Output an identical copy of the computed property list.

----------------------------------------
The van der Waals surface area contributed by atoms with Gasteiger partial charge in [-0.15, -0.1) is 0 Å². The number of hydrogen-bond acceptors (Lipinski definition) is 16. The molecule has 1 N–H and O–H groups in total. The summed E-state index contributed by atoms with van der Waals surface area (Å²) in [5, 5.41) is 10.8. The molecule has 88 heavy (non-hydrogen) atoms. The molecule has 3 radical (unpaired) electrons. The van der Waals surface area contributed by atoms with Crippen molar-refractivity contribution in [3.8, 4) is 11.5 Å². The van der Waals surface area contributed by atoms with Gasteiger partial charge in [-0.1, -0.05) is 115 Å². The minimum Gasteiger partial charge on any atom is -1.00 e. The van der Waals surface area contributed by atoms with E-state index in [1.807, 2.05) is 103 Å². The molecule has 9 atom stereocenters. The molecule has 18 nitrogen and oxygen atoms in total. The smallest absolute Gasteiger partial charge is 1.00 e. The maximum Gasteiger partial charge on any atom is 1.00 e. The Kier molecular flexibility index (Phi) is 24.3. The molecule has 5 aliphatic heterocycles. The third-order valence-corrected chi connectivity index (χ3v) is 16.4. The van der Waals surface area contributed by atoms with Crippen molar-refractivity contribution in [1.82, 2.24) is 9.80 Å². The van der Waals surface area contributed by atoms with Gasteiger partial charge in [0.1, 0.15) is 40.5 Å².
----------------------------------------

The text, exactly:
The van der Waals surface area contributed by atoms with Gasteiger partial charge in [-0.15, -0.1) is 0 Å². The number of hydrogen-bond acceptors (Lipinski definition) is 16. The molecule has 1 N–H and O–H groups in total. The summed E-state index contributed by atoms with van der Waals surface area (Å²) in [5, 5.41) is 10.8. The molecule has 88 heavy (non-hydrogen) atoms. The molecule has 3 radical (unpaired) electrons. The van der Waals surface area contributed by atoms with Crippen molar-refractivity contribution in [3.8, 4) is 11.5 Å². The van der Waals surface area contributed by atoms with Gasteiger partial charge in [-0.1, -0.05) is 115 Å². The minimum Gasteiger partial charge on any atom is -1.00 e. The van der Waals surface area contributed by atoms with E-state index in [1.807, 2.05) is 103 Å². The molecule has 9 atom stereocenters. The molecule has 18 nitrogen and oxygen atoms in total. The smallest absolute Gasteiger partial charge is 1.00 e. The maximum Gasteiger partial charge on any atom is 1.00 e. The Kier molecular flexibility index (Phi) is 24.3. The molecule has 5 aliphatic heterocycles. The third-order valence-corrected chi connectivity index (χ3v) is 16.4. The van der Waals surface area contributed by atoms with Crippen molar-refractivity contribution in [1.82, 2.24) is 9.80 Å². The van der Waals surface area contributed by atoms with Gasteiger partial charge in [0.1, 0.15) is 40.5 Å².